Faculty and staff

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Billie Allan  joined the School of Social Work in July 2016.

Phone: 250-472-4632

Cheryl Aro

Cheryl Aro is a Gitxsan Woman from the Gutginuxw House and the Fireweed Clan. She holds a BSW, MSW, and PhD in the Social Dimensions of Health program from the University of Victoria. Cheryl is honored and grateful to teach as a visitor on the traditional territories of the Songhees, Esquimalt and WS’ANEC’ peoples.

Cheryl's research and teaching interests are in the area of Indigenous, anti-racist education and Indigenous health; particularly Elder healthcare and dementia.

Phone: 250-721-8202

Jeannine Carriere is Métis originally from the Red River area of southern Manitoba and has been a visitor on Coast Salish Territories since 2005. Her research interests are in the areas of Indigenous child welfare particularly adoption and identity for Indigenous children.

Dr. Carriere has extensive publications including her recent book, Calling Our Families Home: Metis Peoples' Experiences with Child Welfare. She has received a number of awards for her work in Indigenous child welfare including the North American Council on Adoptable Children (NACAC)'s Adoption Advocacy Award.

Phone: 250-721-6452

Jacquie GreenKundoqk, Jacquie Green is from the Haisla Nation. She is the Executive Director of IACE and Associate Professor in the School of Social Work and holds a BSW, MPA, and a PhD through the Faculty of Human and Social Development. Her PhD focus includes an analysis of traditional teachings (Nuyuum) implemented within leadership, practices standards and policy.

Committed to decolonization & cultural renewal, her research interests involve strategizing programs and policies that incorporate a strong Indigenous focus and analysis. She currently is a project manager for the Indigenous Child Well-Being Research Network through the faculty of Human and Social Development.

Gwendolyn Gosek  joined the School of Social Work in January 2019.

Phone: 250-721-6298

Amanda LaVallee is a Red River Métis born and raised in Alberta and Saskatchewan in places such as Edmonton, Speers, North Battleford, and Saskatoon. She spent much of her childhood keenly attuned to the prairie landscape through the activities of hunting, trapping, fishing, gathering, and gardening. She holds a Bachelor degree of Indigenous Social Work from the First Nations University of Canada (2001), a Master’s degree in Social Work from the University of Regina (2006), and a PHD (2014) and Post Doctoral Fellowship (2018) in the department of Community Health and Epidemiology from the University of Saskatchewan.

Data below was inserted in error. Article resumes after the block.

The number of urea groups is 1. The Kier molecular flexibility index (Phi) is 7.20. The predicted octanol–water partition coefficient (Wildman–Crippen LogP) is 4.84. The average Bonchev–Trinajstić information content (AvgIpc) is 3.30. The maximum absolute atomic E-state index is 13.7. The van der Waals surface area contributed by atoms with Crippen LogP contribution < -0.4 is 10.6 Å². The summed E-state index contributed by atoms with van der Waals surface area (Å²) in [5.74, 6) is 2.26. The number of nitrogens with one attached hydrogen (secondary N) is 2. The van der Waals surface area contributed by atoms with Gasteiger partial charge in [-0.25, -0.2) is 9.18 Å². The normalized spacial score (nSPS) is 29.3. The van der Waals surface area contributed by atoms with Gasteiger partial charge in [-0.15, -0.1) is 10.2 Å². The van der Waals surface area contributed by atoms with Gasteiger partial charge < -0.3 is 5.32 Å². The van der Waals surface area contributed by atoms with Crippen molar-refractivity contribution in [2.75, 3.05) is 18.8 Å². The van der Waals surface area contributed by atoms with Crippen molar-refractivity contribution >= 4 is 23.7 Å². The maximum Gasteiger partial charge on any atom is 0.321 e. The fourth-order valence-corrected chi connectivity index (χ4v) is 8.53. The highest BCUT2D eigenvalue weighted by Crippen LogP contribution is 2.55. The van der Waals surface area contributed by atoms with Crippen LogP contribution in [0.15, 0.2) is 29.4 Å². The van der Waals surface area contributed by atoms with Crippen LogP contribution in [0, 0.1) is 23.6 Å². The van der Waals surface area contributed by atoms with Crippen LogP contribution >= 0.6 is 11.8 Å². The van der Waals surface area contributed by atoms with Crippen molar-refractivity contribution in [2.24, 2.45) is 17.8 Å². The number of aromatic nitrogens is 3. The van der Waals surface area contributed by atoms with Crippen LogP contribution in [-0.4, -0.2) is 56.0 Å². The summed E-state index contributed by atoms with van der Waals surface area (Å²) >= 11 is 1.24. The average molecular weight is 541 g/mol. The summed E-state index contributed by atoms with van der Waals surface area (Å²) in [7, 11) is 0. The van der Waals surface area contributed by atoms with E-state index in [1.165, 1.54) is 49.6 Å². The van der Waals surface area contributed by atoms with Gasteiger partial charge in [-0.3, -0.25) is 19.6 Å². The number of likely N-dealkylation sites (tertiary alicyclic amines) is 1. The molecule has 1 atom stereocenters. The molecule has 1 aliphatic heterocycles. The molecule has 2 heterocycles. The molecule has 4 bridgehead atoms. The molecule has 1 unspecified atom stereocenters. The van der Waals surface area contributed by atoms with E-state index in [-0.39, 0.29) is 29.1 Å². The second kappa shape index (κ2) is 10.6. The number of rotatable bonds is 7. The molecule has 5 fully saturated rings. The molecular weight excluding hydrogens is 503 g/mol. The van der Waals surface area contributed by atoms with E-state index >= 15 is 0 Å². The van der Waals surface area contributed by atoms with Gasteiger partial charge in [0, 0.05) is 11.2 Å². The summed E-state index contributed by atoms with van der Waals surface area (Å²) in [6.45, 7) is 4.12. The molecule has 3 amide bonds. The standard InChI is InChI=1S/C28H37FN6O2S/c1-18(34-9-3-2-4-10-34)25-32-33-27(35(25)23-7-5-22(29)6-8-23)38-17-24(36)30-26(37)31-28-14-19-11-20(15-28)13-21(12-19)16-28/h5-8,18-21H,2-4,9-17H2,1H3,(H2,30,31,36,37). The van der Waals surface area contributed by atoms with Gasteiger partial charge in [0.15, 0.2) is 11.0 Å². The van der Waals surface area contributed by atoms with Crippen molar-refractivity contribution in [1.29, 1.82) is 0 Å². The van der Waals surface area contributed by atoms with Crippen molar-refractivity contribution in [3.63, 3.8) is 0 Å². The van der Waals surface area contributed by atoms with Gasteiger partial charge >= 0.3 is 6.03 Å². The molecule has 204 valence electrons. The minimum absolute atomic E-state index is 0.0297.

Her past research projects examined the health, well-being, and identity of Métis people, specifically their engagement within social systems and their impact on relationships. Currently, Dr. LaVallee holds a SSHRC Race, Gender, and Diversity Initiative Grant for her project titled, Indigenous Specific Racism in the Academy: Research towards Action Oriented Change. 

Jenny Morgan is from the Gitxsan First Nation. Lax Gibuu (Wolf clan) from the House of Wii Muk'willixw. She joined the UVic School of Social Work in 2021. Her work experience included working directly with community in employment and health services, as well as leadership work with housing organizations and within health authorities. Dr. Morgan's latest role was with the BC Women's and Children's Hospitals as the Director for Indigenous Health. She holds a BSW (2003, UBC), an MSW with an Indigenous Specialization (UVic, 2014), and a Doctorate in Education (2019, UWO). Her research and teaching interests include addressing anti-Indigenous racism, Indigenous Health, and Evaluation.

Robina ThomasQwul'sih'yah'maht, Robina Thomas is Lyackson of the Coast Salish Nation. Vice President, Indigenous, and Associate Professor in the School of Social Work, Robina holds a BSW, MSW, and PhD in Indigenous Governance.

Robina is committed to Indigenous education and her research interests include storytelling, residential schools and Uy'skwuluwun: on being Indigenous. She is dedicated to understanding anti-racism and anti-oppression and how these can be 'lived'.


Kim Grzybowski

Kirsten MikkelsenKirsten Mikkelsen

Kirsten has worked with various community organizations and post-secondary education programs designing and delivering on-campus, online, and blended learning courses centering on decolonizing Indigenous content.

Kirsten's primary focus is on the scholarship of teaching with innovation in transforming online education. Recently she has worked collaboratively with colleagues around building digital representations of decolonization in ePortfolios intended to spark and inspire a recognition of ongoing Indigenous and settler-colonial relations in social work education.

Todd OrmistonNaadli, Todd Ormiston

Todd (Wolf Clan) is N. Tutchone & Tlingit. He holds a BSW and MPA and is a sessional instructor with our program. In addition, he is the Program Leader and instructor for the Indigenous Studies Program at Camosun College

Todd's lengthy career as a social services worker included working with youth involved in the criminal justice system. His teaching and research interests have a strong focus on Policy Issues and Indigenous Peoples.